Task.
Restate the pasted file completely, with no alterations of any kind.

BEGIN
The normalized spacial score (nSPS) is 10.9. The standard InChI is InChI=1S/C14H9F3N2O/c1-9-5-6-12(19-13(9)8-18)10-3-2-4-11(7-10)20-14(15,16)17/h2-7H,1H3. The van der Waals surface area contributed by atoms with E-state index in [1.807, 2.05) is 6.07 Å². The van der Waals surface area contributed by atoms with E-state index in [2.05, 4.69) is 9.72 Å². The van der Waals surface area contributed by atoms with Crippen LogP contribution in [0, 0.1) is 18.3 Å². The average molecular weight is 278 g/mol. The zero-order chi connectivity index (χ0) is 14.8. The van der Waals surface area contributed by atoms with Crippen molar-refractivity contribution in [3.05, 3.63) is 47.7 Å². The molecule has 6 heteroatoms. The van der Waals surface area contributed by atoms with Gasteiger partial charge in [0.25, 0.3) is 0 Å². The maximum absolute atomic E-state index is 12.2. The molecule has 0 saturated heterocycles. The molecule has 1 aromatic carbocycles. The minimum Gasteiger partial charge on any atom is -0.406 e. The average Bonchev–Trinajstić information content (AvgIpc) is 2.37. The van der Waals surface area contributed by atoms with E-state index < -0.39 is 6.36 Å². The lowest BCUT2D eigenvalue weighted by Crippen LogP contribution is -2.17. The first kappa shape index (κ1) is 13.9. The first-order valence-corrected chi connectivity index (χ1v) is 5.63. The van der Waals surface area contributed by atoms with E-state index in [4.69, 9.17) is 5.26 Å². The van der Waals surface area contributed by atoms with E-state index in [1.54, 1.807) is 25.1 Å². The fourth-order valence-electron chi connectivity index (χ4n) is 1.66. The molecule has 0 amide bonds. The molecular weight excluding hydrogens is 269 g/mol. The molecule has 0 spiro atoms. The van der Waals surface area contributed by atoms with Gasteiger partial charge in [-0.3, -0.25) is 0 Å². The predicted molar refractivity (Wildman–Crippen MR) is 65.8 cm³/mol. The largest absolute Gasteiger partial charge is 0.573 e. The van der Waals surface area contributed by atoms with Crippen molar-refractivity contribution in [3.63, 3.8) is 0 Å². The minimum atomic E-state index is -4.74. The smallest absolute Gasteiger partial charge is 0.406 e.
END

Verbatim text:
The normalized spacial score (nSPS) is 10.9. The standard InChI is InChI=1S/C14H9F3N2O/c1-9-5-6-12(19-13(9)8-18)10-3-2-4-11(7-10)20-14(15,16)17/h2-7H,1H3. The van der Waals surface area contributed by atoms with E-state index in [1.807, 2.05) is 6.07 Å². The van der Waals surface area contributed by atoms with E-state index in [2.05, 4.69) is 9.72 Å². The van der Waals surface area contributed by atoms with Crippen LogP contribution in [0, 0.1) is 18.3 Å². The average molecular weight is 278 g/mol. The zero-order chi connectivity index (χ0) is 14.8. The van der Waals surface area contributed by atoms with Crippen molar-refractivity contribution in [3.05, 3.63) is 47.7 Å². The molecule has 6 heteroatoms. The van der Waals surface area contributed by atoms with Gasteiger partial charge in [0.25, 0.3) is 0 Å². The maximum absolute atomic E-state index is 12.2. The molecule has 0 saturated heterocycles. The molecule has 1 aromatic carbocycles. The minimum Gasteiger partial charge on any atom is -0.406 e. The average Bonchev–Trinajstić information content (AvgIpc) is 2.37. The van der Waals surface area contributed by atoms with E-state index < -0.39 is 6.36 Å². The lowest BCUT2D eigenvalue weighted by Crippen LogP contribution is -2.17. The first kappa shape index (κ1) is 13.9. The first-order valence-corrected chi connectivity index (χ1v) is 5.63. The van der Waals surface area contributed by atoms with E-state index in [4.69, 9.17) is 5.26 Å². The van der Waals surface area contributed by atoms with E-state index in [1.54, 1.807) is 25.1 Å². The fourth-order valence-electron chi connectivity index (χ4n) is 1.66. The molecule has 0 amide bonds. The molecular weight excluding hydrogens is 269 g/mol. The molecule has 0 spiro atoms. The van der Waals surface area contributed by atoms with Gasteiger partial charge in [-0.3, -0.25) is 0 Å². The predicted molar refractivity (Wildman–Crippen MR) is 65.8 cm³/mol. The largest absolute Gasteiger partial charge is 0.573 e. The van der Waals surface area contributed by atoms with Crippen molar-refractivity contribution in [3.63, 3.8) is 0 Å². The minimum atomic E-state index is -4.74. The smallest absolute Gasteiger partial charge is 0.406 e.